I have given up on clean floors.
There was a time when I could walk across myÂ floor barefoot without feeling like I was walking on sand. Not real sand, mind you. The kind of sand that is made when aÂ bag of crackers or cereal is spilled all over the floor and then crushed into a sand-like substanceÂ byÂ ten little feet.
And when I say “little feet,” what I really mean is feet that are men’s size 13 and women’s size 11…because little feet don’t actually run in our family. Plus, big feet can do a lot more damage to spilled crackers.
I used toÂ be able to get away with only sweeping the floor a few times a week and mopping only once. Sure, I may have had to spot clean when syrup or juice was spilled on the floor, butÂ that was manageable.Â What happened to those glory days?
Ah, yesâ€¦children happened. And what do you know? Most children are not naturally clean creatures. Teenagers are not much better, except they do start to care about how they smell, which does help some. But not when it comes to bedrooms, (Seriously,Â whatÂ isÂ a good air freshener?) and not when it comes to floors.
It does not help that we live in the desert, where there is an abundance of dust. Where else in the world do people think that rocks and gravel create a beautiful landscape?
Dirt anyone? WeÂ haveÂ plenty.Â Green things are difficult to find here unless you count cacti,Â thorny trees without real leaves, and “grass” that feels like needles on your bare feet. There is not a lot to keep the dirt at bay, which means that it isÂ tracked insideÂ in alarming proportions.
I once tried to ban the kids from ever wearing shoes in the house in an attempt to keep some of the dirt under control. That lasted for about one dayÂ because oneÂ of my teenageÂ sons has a love affair with shoes and it was simply not worth the fight.
Most kids want to shed their shoes as soon as they can. Not him. For as long as I can remember, he has wanted to wear his shoes ALL DAY LONG. Seriously,Â he would probably sleep in them if he could. There are benefits to that. I don’t ever find his socks lying around the living room. Mind you, there are ALWAYS socks lying around the living room. But not his.
I digress.In addition to the massive amounts of dirt,Â there is this thing called water that tends to get all over the kitchen. Those little spouts on the refrigerator for water and iceÂ are so convenient, except that my kids do not actually know how to use that nifty ice dispenser without dropping several cubes on the floor. EVERY. SINGLE. TIME. But apparently it is too difficult to pick them up, so they just leave them there to melt into nice little puddles, which is understandable since they are probably already developing bad backs at their age.
Then, remember all the dust and dirty shoes that I mentioned? Yep, you guessed it – MUDDY footprints. I’m not talking about tracking thick mud all over the house, but imagine black footprints and smudges all over the kitchen floorâ€¦constantly.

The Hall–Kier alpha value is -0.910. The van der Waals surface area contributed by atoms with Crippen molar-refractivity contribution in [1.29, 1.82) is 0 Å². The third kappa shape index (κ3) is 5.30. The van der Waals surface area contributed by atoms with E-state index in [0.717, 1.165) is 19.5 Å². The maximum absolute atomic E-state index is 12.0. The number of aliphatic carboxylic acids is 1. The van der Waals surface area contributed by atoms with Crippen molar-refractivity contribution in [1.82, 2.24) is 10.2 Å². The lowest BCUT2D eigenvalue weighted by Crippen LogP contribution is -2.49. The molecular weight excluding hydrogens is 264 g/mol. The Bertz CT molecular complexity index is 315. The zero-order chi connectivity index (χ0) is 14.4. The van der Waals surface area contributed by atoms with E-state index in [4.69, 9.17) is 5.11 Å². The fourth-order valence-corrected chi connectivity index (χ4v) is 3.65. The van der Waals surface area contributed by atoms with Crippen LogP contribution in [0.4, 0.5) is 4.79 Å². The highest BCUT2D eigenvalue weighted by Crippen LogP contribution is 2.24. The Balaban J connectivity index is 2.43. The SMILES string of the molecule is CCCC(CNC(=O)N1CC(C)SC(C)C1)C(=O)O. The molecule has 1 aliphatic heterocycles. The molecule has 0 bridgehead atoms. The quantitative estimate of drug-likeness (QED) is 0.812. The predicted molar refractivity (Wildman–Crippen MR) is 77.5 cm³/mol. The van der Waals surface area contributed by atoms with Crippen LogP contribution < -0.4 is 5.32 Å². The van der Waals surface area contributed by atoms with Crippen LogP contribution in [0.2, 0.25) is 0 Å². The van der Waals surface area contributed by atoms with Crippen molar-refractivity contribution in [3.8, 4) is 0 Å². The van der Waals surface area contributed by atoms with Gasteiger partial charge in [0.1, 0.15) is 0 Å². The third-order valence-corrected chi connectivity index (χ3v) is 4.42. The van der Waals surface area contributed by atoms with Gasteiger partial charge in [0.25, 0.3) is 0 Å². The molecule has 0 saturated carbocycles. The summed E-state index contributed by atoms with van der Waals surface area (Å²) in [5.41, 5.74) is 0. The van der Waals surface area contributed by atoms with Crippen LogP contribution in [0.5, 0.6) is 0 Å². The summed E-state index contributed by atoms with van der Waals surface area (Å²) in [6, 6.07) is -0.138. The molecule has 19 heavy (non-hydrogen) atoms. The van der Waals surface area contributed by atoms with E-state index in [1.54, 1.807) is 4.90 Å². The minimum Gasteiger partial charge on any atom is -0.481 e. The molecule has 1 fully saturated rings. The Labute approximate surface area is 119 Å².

Our entire house has tile floors, except the bedrooms and music room, which means thatÂ those wonderful black stains areÂ spread all over the house. Add that to the crumbs and spilled substances that nobody can identify, and you have yourself a sensory playground for your feet.
I do sweep daily, so I guess I haven’t completely given up, but I refuse to mop every day. Who has time for that? Plus, the kids “get”Â to mop on Saturdays, and they LOVE that. They tell me that it builds their character and that they are so grateful I get them out of bed to teach them such important things.
AndÂ let me just tell you about how they sing while they work, never complain, and get the floor perfectlyÂ clean every time.Â (“Momâ€¦I didn’t see that big blackÂ sticky spotâ€¦”) Teaching them how to mopÂ is much more important than clean floors, right?
Sometimes, when it gets awful, I resort to doing the mopping myself because I can’t stand it anymore and want to dry heave every time I walk into my kitchen. But those times are getting fewer and farther between because I am done worrying about clean floors,Â remember?
Plus, it is bound to be dirty less than five minutes after I am finished because that is just the way things go with a family of seven. Quite honestly, I would rather do other things with myÂ time – like maybe read a book other than the Magic Tree House, write for a few minutes to keep my sanity, or maybe even go to the store to buy something excitingâ€¦like groceries, perhaps.
On second thought, nix that last one. I don’t like to shop, especially when we are talking about “exciting” groceries.
So if you come over here to visit me,Â you will likely see me wearing my flip-flops inside,Â because there are few things I hate more than stepping on unknown substances with my bare feet. But I guess I don’t hate it enough to actually clean that floorÂ daily. Wearing flip-flops isÂ easier.
I am thinking of getting one of those cute signs to hang in my entryâ€¦you know the ones that say “Please Remove Your Shoes.”Â However, I think I will have it custom made with the words, “MessyÂ Children Live Here. Shoes are Recommended for Your Own Safety and Comfort.”
What do you think? Is that inviting enough?
Children are wonderful, aren’t they? Really,Â I wouldn’t trade them for anything.Â Some day I will miss these messy floors.
Or maybe not. 🙂